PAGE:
There is fear among MEPs about the impact of the bribery scandal

Rigorous approach, fresh system and clean record. With this message, the European Parliament is trying to define the issue this week in Strasbourg, a month after a major corruption scandal was revealed. But while MEPs argue about how strict the new lobbying rules will be, uncertainty remains about the impact and scope of the scandal.

Through a series of raids and home searches, the Belgian judiciary uncovered a bribery case in and around the European Parliament at the beginning of December. In addition to the Gulf state of Qatar, Morocco is also said to have influenced European decision-making through money and gifts. Since then, four people have been arrested, including Greek MP Eva Kaili and former Italian MP Antonio Panziri.

On Monday, the President of the European Parliament officially started the procedures for lifting the parliamentary immunity of two other members of the European Parliament, in response to a request from the Belgian judiciary. It concerns the Belgian Marc Tarabella and the Italian Andrea Cozzolino, both of whom are part of the Social Democratic group.

In principle, MEPs have immunity – unless they are caught in the act, like Kylie with bags full of cash. In the coming weeks, Tarabella and Cozzolino will have the opportunity to defend themselves against the request, after which the European Parliament could effectively lift the immunity in February.

Whether you stay here? One month after the first revelations, MEPs still fear the scope of the scandal. Last week, Belgian Socialist Member of the European Parliament Marie Arena resigned from her post-HRC chair Policy She revealed that she had not reported a paid flight to Qatar.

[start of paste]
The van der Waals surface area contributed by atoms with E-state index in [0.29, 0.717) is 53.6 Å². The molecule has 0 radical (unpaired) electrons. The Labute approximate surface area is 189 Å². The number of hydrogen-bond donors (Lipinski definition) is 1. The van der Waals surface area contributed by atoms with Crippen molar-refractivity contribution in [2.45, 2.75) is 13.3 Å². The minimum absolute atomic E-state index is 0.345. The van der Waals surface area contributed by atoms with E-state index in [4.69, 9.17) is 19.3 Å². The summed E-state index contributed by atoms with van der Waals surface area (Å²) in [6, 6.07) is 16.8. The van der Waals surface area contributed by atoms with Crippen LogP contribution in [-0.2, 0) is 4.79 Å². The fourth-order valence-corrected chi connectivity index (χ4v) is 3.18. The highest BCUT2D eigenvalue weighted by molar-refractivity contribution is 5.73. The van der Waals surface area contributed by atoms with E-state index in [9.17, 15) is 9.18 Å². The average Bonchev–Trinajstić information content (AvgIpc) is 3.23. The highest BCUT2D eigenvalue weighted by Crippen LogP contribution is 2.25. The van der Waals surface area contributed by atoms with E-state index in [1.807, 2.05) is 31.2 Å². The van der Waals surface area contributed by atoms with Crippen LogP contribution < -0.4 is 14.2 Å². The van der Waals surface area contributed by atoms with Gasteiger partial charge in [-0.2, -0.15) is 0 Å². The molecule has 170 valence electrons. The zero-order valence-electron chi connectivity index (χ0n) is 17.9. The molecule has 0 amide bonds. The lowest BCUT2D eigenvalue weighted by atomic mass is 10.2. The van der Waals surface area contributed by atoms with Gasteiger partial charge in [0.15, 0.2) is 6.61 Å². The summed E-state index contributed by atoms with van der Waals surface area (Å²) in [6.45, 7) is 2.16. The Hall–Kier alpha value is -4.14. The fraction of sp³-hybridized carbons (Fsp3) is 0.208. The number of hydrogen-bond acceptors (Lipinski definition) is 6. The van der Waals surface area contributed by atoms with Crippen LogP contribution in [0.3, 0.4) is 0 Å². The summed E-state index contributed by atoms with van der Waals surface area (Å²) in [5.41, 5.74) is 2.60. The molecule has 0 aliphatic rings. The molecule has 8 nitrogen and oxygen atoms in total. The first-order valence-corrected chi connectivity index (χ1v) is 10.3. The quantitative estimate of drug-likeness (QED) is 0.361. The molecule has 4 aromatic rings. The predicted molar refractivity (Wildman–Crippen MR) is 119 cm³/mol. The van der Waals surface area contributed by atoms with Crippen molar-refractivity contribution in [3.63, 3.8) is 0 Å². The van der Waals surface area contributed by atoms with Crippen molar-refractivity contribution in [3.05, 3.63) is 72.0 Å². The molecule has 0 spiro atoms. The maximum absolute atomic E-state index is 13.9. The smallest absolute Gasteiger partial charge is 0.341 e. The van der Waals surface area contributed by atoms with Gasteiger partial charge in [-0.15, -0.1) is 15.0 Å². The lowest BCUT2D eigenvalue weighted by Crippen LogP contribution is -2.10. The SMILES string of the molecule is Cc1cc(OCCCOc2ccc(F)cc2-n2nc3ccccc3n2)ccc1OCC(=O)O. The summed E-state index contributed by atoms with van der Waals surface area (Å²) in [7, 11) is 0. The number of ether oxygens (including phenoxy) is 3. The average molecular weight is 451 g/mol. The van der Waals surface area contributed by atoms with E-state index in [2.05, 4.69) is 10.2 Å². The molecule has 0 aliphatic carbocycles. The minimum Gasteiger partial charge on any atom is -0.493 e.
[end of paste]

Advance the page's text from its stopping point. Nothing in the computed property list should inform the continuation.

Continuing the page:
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Meanwhile, debate has begun within the European Parliament over which new measures should reduce the risk of recurrence. Last week, Chairman Roberta Metsola presented a fourteen-point plan that should be implemented within a month. This includes a proposal for a cooling-off period for former MEPs who want to lobby, a commitment to make meetings with third parties public, and a ban on so-called ‘friendship groups’ with third countries – according to disguised lobbying vehicles criticized.

The Social Democrats want, among other things, greater whistleblower protection

But the question of whether the plan goes far enough was immediately moot. The Social Democrats in particular, which plays a pivotal role in the corruption scandal, are taking pains to show their tougher side. The party wants, among other things, greater protection for whistleblowers. Left-wing and green groups in the European Parliament also see the proposals as too weak and also want mandatory transparency around declaring assets, for example. On the other hand, centre-right MEPs fear the new bureaucracy and defend the freedom that should come with an elected mandate.


Thus, after the initial shock, the scandal and the response to it with kindness has now become more politicized. Certainly because only the Social Democratic group is still under suspicion, blame and accusations from other parties are under way.

When the European Parliament debates the scandal for the second time this Tuesday, it is expected to surface. The reason for this is that the parties are exploiting the positions of the Social Democrats MPs who are now under suspicion – this week first and foremost that of Kylie, who was also the vice-president.

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Elections loom in just over a year. Now that the European Parliament’s reputation has taken such a blow, the question is whether there will be enough time to restore it. On Monday, Metsola called for every effort to be made to restore citizens’ trust. Our house is an example of European parliamentary democracy and I need your help to strengthen its foundations.

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